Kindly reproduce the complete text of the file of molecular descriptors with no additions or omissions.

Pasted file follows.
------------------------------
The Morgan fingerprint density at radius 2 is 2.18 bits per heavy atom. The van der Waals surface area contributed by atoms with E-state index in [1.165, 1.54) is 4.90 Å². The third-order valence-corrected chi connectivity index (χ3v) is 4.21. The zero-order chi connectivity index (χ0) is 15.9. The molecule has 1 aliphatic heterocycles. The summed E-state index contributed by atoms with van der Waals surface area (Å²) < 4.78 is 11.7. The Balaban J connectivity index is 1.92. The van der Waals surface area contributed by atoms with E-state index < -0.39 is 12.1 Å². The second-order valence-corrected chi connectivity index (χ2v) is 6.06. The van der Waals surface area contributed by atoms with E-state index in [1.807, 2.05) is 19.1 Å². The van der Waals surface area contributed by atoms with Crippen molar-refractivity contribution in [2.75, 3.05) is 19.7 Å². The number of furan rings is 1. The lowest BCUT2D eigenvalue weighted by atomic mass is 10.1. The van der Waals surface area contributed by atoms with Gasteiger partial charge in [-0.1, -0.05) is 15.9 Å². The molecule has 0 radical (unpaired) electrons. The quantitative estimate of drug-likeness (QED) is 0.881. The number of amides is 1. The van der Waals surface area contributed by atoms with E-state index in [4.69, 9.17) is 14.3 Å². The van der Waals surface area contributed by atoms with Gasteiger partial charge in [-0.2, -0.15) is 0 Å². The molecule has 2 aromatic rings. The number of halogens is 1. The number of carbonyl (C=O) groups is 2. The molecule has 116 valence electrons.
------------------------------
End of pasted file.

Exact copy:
The Morgan fingerprint density at radius 2 is 2.18 bits per heavy atom. The van der Waals surface area contributed by atoms with E-state index in [1.165, 1.54) is 4.90 Å². The third-order valence-corrected chi connectivity index (χ3v) is 4.21. The zero-order chi connectivity index (χ0) is 15.9. The molecule has 1 aliphatic heterocycles. The summed E-state index contributed by atoms with van der Waals surface area (Å²) < 4.78 is 11.7. The Balaban J connectivity index is 1.92. The van der Waals surface area contributed by atoms with E-state index < -0.39 is 12.1 Å². The second-order valence-corrected chi connectivity index (χ2v) is 6.06. The van der Waals surface area contributed by atoms with E-state index in [1.807, 2.05) is 19.1 Å². The van der Waals surface area contributed by atoms with Crippen molar-refractivity contribution in [2.75, 3.05) is 19.7 Å². The number of furan rings is 1. The lowest BCUT2D eigenvalue weighted by atomic mass is 10.1. The van der Waals surface area contributed by atoms with Gasteiger partial charge in [-0.1, -0.05) is 15.9 Å². The molecule has 0 radical (unpaired) electrons. The quantitative estimate of drug-likeness (QED) is 0.881. The number of amides is 1. The van der Waals surface area contributed by atoms with E-state index in [4.69, 9.17) is 14.3 Å². The van der Waals surface area contributed by atoms with Gasteiger partial charge in [-0.2, -0.15) is 0 Å². The molecule has 2 aromatic rings. The number of halogens is 1. The number of carbonyl (C=O) groups is 2. The molecule has 116 valence electrons.